Joseph Knowland.--There are few names better known in connection with the lumber and shipping interests of this coast than that of the above gentleman. Mr. Knowland came to California when quite young, a stranger in a strange land. He brought with him, however, a heritage of good principles, a sound and vigorous frame and indomitable resolution to make his life here successful, and these were of infinitely greater service to him in his contests here than wealth would have been. His life work since coming has been marked by continued industry, and to this was added keen business ability; so, that he succeeded in his aims is but natural. He now is well known particularly in commercial and shipping circles; hence we doubt not the facts of his history herewith given will be read with some interest.
Mr. Knowland was born in New York and raised in Southampton, Long Island, and there he received his schooling. He was yet in his 'teens when the news of the gold discovery here was carried East, and this aroused in him a spirit of enterprise that only the venture to the far West could satisfy. In coming to California he was well equipped. He had, as we stated, good health, and the moral home education he received was a staunch foundation for his after work. He came by way of the Isthmus, going to Aspinwall on the George Law. He arrived in San Francisco February 14, 1857, on the John L. Stephens.
Shortly after he went to the mines and worked in the usual manner of that early time in the neighborhood of Yankee Jim's, Placer county. He did not mine long, however, for taking sick he returned to San Francisco. Mining indeed was not such as imagination had painted it, nor did it prove as lucrative. In this city he soon secured an engagement with the shipping house of Moore & Folger, then agents for a line of clipper ships running between here and New York. He was with them for a considerable period, and also had other engagements of like character prior to his entering the lumber business. His first experience in this business was in the year 1862, when he began with Benjamin Dore. Afterward he was with the house of Blyth & Wetherbee. In 1867 he entered business for himself with Mr. Springer, under the title of Springer & Knowland, and so continued for some three years. About this period Mr. Knowland had a sick spell and was out of business for about a year. He next entered the lumber business associated with Charles F. Doe, under the title of Knowland & Doe. He was so associated for a number of years. Prior to his connection with the Gardiner Mill Co. in 1882, Mr. Knowland made a trip East. From 1882 up to the present he has been agent here of this company, and is in fact the managing owner. The Gardiner Mill Company have a very important enterprise. The mill, which was located at Gardiner City, Oregon, was burned in October, 1888, but this impeded operations only for a time. Of this company Mr. Knowland is the president as well. It owns extensive lumber lands, and has interests in a large coasting fleet. In its operations indeed large capital is used, and used in a very enterprising manner. In giving this running summary of Mr. Knowland's history we do not go into detail, for these would take more space than our limits would permit. Enough is shown, however, to give an idea of his enterprise and the industry that has characterized him since coming here. Besides the above, indeed, he has at various times engaged in other important undertakings. He has truly been a far-seeing man and used the wealth that by his own energy he has accumulated very wisely. For instance, he was the main owner in the well-known whaler, the Amethyst, wrecked some time ago, and to the rescue of the crew of which the Government dispatched a relief vessel. He at one time was also interested with the Hoopers and Talbots in the San Pedro Lumber co., and was a director of that company. He also had large interests in the Southern Lumber Co. of San Diego, which he closed out. Of this he was president and one of the board of directors. With Gov. Low, Egbert Judson and other prominent men, he was interested largely at one time in Arizona mines.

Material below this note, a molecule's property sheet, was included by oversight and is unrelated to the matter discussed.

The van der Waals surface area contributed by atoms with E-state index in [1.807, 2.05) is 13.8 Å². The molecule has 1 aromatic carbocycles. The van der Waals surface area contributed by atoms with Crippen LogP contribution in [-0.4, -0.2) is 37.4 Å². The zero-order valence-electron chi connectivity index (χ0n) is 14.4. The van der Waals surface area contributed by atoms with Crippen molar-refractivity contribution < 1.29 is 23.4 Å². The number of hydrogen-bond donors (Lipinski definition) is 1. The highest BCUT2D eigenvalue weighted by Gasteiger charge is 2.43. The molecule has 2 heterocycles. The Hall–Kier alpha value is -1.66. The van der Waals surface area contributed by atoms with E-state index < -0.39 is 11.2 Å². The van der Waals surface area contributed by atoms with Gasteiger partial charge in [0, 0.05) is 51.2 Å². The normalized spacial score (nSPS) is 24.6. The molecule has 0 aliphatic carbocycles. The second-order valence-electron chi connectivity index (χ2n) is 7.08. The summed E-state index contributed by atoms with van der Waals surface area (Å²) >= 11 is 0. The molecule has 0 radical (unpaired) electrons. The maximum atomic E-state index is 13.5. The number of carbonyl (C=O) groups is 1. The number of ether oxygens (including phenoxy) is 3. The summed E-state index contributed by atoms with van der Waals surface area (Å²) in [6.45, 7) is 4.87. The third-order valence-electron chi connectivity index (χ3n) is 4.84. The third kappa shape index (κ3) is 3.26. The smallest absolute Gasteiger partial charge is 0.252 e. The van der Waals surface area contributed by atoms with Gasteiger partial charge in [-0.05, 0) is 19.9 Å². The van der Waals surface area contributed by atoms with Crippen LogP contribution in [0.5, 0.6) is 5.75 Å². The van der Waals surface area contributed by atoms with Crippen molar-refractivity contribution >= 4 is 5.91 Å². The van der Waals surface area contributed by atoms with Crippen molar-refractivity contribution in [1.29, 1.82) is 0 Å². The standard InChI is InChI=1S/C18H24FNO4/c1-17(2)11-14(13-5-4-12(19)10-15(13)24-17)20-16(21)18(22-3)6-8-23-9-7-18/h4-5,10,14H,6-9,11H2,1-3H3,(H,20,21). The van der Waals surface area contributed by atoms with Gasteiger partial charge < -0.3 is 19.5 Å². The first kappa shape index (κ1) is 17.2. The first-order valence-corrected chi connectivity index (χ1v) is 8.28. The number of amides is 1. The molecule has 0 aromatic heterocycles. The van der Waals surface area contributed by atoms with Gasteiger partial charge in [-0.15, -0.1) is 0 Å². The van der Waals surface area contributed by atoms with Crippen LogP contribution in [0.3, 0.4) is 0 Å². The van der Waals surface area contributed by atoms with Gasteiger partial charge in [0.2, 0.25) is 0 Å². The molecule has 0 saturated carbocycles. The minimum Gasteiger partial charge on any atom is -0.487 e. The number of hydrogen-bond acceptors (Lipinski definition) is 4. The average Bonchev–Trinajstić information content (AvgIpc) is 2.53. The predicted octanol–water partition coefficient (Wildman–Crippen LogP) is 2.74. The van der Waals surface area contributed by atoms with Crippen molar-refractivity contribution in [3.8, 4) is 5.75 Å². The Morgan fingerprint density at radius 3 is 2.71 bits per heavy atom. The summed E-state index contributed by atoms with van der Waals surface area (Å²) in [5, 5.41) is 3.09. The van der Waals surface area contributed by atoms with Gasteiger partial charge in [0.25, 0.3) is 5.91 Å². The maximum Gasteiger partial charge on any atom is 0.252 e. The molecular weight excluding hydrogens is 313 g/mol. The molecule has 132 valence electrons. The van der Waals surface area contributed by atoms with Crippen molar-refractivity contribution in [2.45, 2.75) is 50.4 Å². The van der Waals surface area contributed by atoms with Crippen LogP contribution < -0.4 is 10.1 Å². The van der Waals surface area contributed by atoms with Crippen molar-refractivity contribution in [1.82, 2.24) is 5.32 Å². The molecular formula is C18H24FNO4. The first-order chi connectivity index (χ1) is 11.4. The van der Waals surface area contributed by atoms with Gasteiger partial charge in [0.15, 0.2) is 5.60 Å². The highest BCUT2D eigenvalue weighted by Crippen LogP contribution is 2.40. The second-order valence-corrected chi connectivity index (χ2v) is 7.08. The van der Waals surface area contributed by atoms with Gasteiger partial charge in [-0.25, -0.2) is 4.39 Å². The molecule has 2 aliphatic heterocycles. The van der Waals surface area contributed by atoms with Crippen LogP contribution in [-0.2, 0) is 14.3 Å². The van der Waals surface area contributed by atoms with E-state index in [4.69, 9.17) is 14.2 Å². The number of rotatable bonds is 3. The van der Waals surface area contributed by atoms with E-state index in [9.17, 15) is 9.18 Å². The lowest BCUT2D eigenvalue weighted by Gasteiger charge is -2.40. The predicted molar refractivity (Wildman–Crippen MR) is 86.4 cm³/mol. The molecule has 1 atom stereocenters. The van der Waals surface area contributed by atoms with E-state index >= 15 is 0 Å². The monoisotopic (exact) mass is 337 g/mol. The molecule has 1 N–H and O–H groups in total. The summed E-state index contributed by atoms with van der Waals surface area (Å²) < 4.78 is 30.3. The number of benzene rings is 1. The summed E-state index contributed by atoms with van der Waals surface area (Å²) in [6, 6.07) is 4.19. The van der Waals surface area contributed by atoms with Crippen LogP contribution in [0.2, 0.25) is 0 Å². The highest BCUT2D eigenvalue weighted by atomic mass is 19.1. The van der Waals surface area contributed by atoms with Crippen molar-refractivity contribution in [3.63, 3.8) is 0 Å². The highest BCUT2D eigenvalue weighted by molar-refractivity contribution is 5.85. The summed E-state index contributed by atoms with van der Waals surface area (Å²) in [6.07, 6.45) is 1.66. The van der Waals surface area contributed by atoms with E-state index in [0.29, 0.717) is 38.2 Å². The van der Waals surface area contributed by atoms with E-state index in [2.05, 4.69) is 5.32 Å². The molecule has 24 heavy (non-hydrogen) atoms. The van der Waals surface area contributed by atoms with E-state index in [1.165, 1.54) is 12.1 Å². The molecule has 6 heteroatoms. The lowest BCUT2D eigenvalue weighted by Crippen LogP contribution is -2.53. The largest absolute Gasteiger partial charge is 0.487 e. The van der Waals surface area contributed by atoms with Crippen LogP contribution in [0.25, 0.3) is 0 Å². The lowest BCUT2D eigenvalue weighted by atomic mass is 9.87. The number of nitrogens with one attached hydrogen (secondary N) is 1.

He has been a resident of Alameda since 1872. Is now one of the directors and the largest owner in the Alameda Bank. Nor has he allowed business undertakings to consume all his time. He has given freely of both his time and money to the fostering of many worthy institutions, such as the Old People's Home here, of which he is one of the trustees. In matters of this kind, however, Mr. Knowland's friends know but little, for he makes no display of such acts, and therefore the good they do is doubled to both giver and receiver. Mr. Knowland did belong, we believe, to both the Masonic and I.O.O.F. bodies, --Golden Gate Lodge, F.&A.M., San Francisco Lodge I.O.O.F. In home life, however, he finds the greatest happiness for he is the father of three children, one son, Joseph R., and two daughters. Sadie E. is the wife of Professor George E. Coe; the other daughter is Lucy B. Another son, Hollis P., is dead. May 13, 1863, he married Hannah B. Russell, a native of Bingham, Maine.
In his life work he certainly can take all of satisfaction, for he has achieved a great measure of success by his honorable industry. He is the architect, too, of his own fortune, for all is owing to his own push and energy. Mr. Knowland is held in deserved esteem by all who know him. He is to-day the same unassuming, pleasant and courteous gentleman of the past, and that he is so is indeed the more to his credit. In his history and life work his people should take certainly very justifiable pride.
Transcribed 2-18-05 Marilyn R. Pankey.
Source: "The Bay of San Francisco," Vol. 2, pages 48-50, Lewis Publishing Co, 1892.
© 2005 Marilyn R. Pankey.
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